Of Cookies and Books

Ever bake something amazing from scratch? Something so good, so rich, so satisfying that you can’t wait to try it again, but the next time you tweak the recipe to try to make it just a little bit better. Sometimes it works, and you produce the most deliciously gooey double chocolate chip cookies, but other times, you’re left with a pile of dried out, brittle briquettes are more suitable for acts of vandalism than human consumption. Books are like baking.

.
When I come across a story I love, it’s natural to want more, but sequels are a risk. Sequels change the story, for better or for worse. At its best, a sequel strengthens our relationship with a character and gives the author an opportunity to explore and develop larger plotlines. Harry Potter and the Chamber of Secrets is a great example. But a poorly written sequel has the power to turn readers away from a burgeoning series, and even characters they love forever. Jan Karon’s Father Tim series falls into this category for me, and Jim Butcher is headed down that path with his Dresden Files. Sometimes it’s better to stop while you’re ahead.

.
When I was offered an ARC of the sequel to Justin Robinson’s Mr. Blank to review, I didn’t hesitate. I loved the first book so much. It was fast-paced and hilarious, and Robinson’s writing style is so engaging I had to quit trying to find quotes from his work to fit the title because every time I try to find one, I get carried off in the story again. I was eager to read it, but I did have to wonder if he could do it again. Just in case you’re wondering, he can, and he did. And you wanna hear something really crazy? Get Blank is even better than the original.

.
It will come as no surprise to some of you that I am not always the sharpest crayon in the box, and it’s not hard for me to get lost among the twists and turns of a gumshoe novel. I’ll be the first to admit that I got tangled up a few times in Mr. Blank, but Robinson deftly set me back on the path every, single time. I never stayed lost for very long. This time around, I had no trouble at all in keeping up, and I could see where I was being led without anyone spelling it out for me. That is not to say the ending is predictable. It is not. But I could connect the dots on the significance of each event this time all by my own self.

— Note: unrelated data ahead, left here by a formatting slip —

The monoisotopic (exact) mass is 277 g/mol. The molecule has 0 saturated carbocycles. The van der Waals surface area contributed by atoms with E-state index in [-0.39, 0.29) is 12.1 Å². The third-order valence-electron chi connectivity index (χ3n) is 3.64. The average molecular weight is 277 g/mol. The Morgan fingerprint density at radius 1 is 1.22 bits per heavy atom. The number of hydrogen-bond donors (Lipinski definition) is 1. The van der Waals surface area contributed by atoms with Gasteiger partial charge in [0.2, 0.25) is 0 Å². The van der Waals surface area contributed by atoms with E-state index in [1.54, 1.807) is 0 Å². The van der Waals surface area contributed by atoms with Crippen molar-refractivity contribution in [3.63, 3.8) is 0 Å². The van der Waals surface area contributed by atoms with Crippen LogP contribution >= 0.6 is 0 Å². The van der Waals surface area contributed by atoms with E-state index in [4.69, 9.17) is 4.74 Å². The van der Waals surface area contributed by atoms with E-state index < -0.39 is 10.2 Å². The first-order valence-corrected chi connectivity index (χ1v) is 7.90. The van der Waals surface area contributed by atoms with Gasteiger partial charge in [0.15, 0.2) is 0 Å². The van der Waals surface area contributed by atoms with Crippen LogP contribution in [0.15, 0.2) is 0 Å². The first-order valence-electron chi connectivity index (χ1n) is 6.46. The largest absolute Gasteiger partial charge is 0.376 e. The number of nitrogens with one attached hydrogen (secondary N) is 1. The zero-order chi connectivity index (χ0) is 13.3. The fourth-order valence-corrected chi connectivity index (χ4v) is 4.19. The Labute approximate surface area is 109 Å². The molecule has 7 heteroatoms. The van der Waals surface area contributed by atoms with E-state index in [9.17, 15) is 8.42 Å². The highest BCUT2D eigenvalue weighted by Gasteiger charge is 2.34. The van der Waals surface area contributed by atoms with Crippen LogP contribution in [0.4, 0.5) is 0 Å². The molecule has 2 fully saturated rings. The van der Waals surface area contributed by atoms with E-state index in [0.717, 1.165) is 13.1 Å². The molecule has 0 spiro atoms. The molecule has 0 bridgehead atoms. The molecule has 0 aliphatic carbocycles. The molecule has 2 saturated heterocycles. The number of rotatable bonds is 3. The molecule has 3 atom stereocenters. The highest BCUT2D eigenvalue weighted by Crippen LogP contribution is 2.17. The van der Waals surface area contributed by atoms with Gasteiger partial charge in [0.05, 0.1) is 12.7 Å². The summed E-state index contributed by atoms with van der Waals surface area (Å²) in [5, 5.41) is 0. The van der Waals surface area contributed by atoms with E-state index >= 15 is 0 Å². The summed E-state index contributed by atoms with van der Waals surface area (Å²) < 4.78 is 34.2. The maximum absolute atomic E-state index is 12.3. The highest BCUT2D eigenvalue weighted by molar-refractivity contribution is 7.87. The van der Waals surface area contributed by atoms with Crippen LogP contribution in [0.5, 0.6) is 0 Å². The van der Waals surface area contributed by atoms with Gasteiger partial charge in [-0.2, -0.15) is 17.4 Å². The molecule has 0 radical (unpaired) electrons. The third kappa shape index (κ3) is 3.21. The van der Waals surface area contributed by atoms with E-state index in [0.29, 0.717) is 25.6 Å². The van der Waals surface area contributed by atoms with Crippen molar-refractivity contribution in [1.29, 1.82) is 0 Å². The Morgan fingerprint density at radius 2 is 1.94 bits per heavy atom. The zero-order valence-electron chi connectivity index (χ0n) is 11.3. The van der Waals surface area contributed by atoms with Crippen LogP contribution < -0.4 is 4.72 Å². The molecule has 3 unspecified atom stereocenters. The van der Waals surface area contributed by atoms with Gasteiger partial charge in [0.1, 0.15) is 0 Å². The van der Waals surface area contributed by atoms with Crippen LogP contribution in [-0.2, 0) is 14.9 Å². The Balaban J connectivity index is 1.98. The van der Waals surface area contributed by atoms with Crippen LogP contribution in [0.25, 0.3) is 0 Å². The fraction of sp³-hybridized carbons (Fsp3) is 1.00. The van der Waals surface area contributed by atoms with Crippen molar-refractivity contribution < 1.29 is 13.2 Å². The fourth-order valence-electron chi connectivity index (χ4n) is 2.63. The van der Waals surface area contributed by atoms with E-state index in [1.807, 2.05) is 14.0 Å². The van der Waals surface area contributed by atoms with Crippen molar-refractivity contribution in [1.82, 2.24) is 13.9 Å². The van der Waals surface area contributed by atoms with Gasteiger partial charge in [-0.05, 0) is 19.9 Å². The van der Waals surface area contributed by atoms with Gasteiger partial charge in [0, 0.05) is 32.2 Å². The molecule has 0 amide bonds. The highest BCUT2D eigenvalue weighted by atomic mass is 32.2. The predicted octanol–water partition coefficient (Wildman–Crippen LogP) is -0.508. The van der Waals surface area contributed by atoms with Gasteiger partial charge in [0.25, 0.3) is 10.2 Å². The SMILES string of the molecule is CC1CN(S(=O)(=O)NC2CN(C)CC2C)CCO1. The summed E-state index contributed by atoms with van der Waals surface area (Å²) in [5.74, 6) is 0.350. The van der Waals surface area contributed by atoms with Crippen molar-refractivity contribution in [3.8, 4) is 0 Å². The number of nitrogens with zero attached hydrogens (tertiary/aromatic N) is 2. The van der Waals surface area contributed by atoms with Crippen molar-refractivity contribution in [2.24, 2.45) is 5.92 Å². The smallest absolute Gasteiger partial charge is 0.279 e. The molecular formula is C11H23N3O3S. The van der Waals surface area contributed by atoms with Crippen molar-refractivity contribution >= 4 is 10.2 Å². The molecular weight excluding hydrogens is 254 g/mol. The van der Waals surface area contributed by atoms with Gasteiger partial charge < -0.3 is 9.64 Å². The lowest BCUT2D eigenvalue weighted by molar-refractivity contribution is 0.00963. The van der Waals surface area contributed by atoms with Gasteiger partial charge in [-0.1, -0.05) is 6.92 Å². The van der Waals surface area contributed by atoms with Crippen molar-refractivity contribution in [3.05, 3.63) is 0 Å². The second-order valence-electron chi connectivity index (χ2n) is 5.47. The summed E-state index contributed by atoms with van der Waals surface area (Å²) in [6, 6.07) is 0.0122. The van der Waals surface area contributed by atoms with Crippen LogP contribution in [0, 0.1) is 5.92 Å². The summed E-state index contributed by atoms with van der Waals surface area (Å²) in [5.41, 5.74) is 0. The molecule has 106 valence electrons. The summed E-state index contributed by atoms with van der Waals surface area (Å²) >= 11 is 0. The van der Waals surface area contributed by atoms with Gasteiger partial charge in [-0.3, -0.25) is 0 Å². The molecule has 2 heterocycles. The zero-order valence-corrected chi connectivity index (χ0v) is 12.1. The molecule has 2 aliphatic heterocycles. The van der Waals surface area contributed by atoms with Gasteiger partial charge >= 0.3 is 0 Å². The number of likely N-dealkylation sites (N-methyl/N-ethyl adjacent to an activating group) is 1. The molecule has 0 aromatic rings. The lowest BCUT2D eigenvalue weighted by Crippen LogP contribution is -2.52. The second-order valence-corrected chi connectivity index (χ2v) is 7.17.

.
Robinson knows how to develop his characters. Even when they aren’t human, even when they’re pretty much identical to every other one of their species, Robinson manages to make them stand out, to make me care about them. And maybe even cry over them.

.
The book isn’t perfect. The resolution was a bit abrupt, and the pursuit of the identity of “Mr. Blank,” the thread that ties this book to its predecessor and is the premise of the series is weak. But the writing is so solid, the story at hand so well developed that I look forward to other opportunities to revisit this world. And while it is a sequel, Get Blank really does stand on its own two feet.

.
I devoured this book in a weekend, in one fabulous, children-raise-yourselves-because-Mommy’s-not-putting-this-book-down kind of weekend. It’s urban fantasy, it’s noir, it’s bizarre, it’s a delight. I give it 4.5 stars. I haven’t given an ARC a rating that high in a long time. It was my pleasure to do so this time.

.
Want to win it? You know you do!  There are two ways to enter. I recommend both! Go here to learn about and participate in tomorrow night’s drinkalong. Go here to the contest’s main page.

.

And what goes better with books than cookies? Nothing. Here’s the recipe for the double choco-chip cookies I made to eat while I read Get Blank. I futzed with the recipe so you don’t have to. You’re welcome!

.

2 C bread flour
½ C cocoa powder, unsweetened
1 tsp baking soda
1 tsp salt
2 sticks salted butter, softened (not melted)
1 ½ granulated sugar
1 tsp vanilla extract
2 eggs

6 oz semi-sweet chocolate chips

 

.

Preheat oven to 375F. Combine flour, cocoa powder, baking soda, and salt in a small bowl and set aside. In large bowl beat butter and sugar on high for 1 minute. Add vanilla. Beat to blend. Add eggs one at a time, beating for one minute between each. Slowly add dry ingredients to butter mixture and beat. Batter will be thick. Add the chocolate chips and mix until evenly distributed.

.
Place batter on ungreased baking sheet in heaping teaspoonsful. Bake for 9 minutes. Remove from oven, allow to cool for 1 minute, then remove cookies to a wire baking rack.

.
Makes: not nearly enough

.

Now, make some cookies and read this book. It’s my top pick for summer reads. And don’t forget to click here to vote for my zoo to win $5K. Comment on yesterday’s post to let me know you voted.